‘Private FDRs’ (sometimes called Early Neutral Evaluations) have grown in popularity in the past couple of years, especially following Sir James Munby’s statement in July 2018, shortly before he retired as head of the family division, that these could replace the Court-appointed FDR. In the past, the privileged and confidential nature of private FDRs has been the driving force for selecting this forum. That was before COVID-19 put the brakes on the family courts, and finance matters in particular. Now many family lawyers are looking to Private FDRs to get their cases moving again.
As with a traditional FDR, the ‘judge’ will provide a useful steer on the likely outcome of taking the matter to a final hearing, which can unlock negotiations and allow the parties to reach an out of court settlement. Other often-cited advantages of the Private FDRs are speed (even before the COVID-19 pandemic the court process could take many months) and the knowledge that on the day of the hearing it will be the only case that your judge is dealing with. Another advantage is that the parties can choose their own ‘judge’ (it can be any lawyer) with appropriate skills and experience to deal with the issues in their case, e.g. valuing complex groups of companies or dealing with assets held in trust, and so on.
Once a private FDR has been agreed on, an expert accountant can be appointed to prepare a valuation of the business assets and can even attend on the day to answer questions, if needed. The scope and format of the accountant’s report will need to be agreed between the parties if they are to share the cost. If the parties cannot agree to appoint a Single Joint Expert in this role it is still possible for either party to appoint a ‘shadow’ expert, who will give them valuation advice before the private FDR, in order for them to be able to make an informed decision on any settlement offers that ensue.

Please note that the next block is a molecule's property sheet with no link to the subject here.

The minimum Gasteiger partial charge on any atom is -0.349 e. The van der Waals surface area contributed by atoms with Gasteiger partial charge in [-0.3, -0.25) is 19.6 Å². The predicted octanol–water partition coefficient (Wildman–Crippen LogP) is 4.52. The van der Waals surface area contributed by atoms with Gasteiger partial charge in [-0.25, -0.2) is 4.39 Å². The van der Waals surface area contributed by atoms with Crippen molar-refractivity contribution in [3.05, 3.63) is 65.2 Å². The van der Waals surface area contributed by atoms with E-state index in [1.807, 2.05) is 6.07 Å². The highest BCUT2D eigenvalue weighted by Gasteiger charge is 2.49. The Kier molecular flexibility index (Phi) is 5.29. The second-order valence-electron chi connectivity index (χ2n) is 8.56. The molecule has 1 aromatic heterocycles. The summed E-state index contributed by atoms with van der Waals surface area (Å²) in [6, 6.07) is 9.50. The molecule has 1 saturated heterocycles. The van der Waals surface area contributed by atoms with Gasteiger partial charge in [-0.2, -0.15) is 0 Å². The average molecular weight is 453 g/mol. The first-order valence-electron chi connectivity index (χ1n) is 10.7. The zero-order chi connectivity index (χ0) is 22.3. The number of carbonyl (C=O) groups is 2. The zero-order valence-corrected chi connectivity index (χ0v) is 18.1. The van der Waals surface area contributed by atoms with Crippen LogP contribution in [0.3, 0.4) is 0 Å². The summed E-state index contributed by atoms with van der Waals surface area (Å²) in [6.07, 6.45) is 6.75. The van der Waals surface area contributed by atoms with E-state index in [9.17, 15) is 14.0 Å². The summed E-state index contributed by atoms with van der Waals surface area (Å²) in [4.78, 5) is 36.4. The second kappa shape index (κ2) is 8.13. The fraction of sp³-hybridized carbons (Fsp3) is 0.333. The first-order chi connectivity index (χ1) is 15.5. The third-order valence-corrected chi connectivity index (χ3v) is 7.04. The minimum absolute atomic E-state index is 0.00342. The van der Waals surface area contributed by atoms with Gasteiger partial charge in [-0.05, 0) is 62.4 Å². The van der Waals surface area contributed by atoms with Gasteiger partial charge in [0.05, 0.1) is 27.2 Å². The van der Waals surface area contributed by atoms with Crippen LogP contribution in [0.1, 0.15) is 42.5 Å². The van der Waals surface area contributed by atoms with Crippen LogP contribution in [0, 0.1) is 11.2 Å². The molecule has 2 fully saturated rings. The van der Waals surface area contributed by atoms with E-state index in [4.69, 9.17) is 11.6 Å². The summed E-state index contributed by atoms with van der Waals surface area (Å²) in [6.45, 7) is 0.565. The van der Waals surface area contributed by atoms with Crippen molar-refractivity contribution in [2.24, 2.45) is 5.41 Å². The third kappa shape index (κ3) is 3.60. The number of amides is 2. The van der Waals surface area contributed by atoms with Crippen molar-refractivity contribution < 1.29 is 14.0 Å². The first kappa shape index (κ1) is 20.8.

But is it the right time to push ahead with a private FDR if the case includes shares in an unlisted company, or should you wait to see what happens with the economy?
The answer is, “it depends”. The FTSE 100 share index fell 25% in the three months to 31 March 2020, recovering somewhat in April and May. Some parties may have an interest in pushing through a settlement at a time when business assets are at a ‘low’ (and this may be acceptable to both parties if there is a risk that the business will not survive). Others will simply not have to capacity to proceed as they focus all their attention on the short term survival of the business. But this pandemic will affect every business in a different way. Whilst all businesses are being disrupted in the short term, some will flourish and grow as a result (e.g. Zoom), others will recover more slowly and some will fail.
Businesses are facing unprecedented circumstances and are grappling with a host of issues such as supply chain failure, workforces furloughed, remote working and, for some businesses, a looming cash crisis. Some will be able to restructure and survive, some will be forced into administration and may only survive by way of a pre-pack administration. Most companies cannot be valued as they were pre-COVID-19.
In these circumstances it is crucial to choose a skilled and experienced business valuer who understands the short, medium and long term impact on the business to be able to prepare a business valuation that is robust and meaningful in these uncertain times. Now is the time to gauge the true ‘experts’, those with sound experience. Look for assurance that they: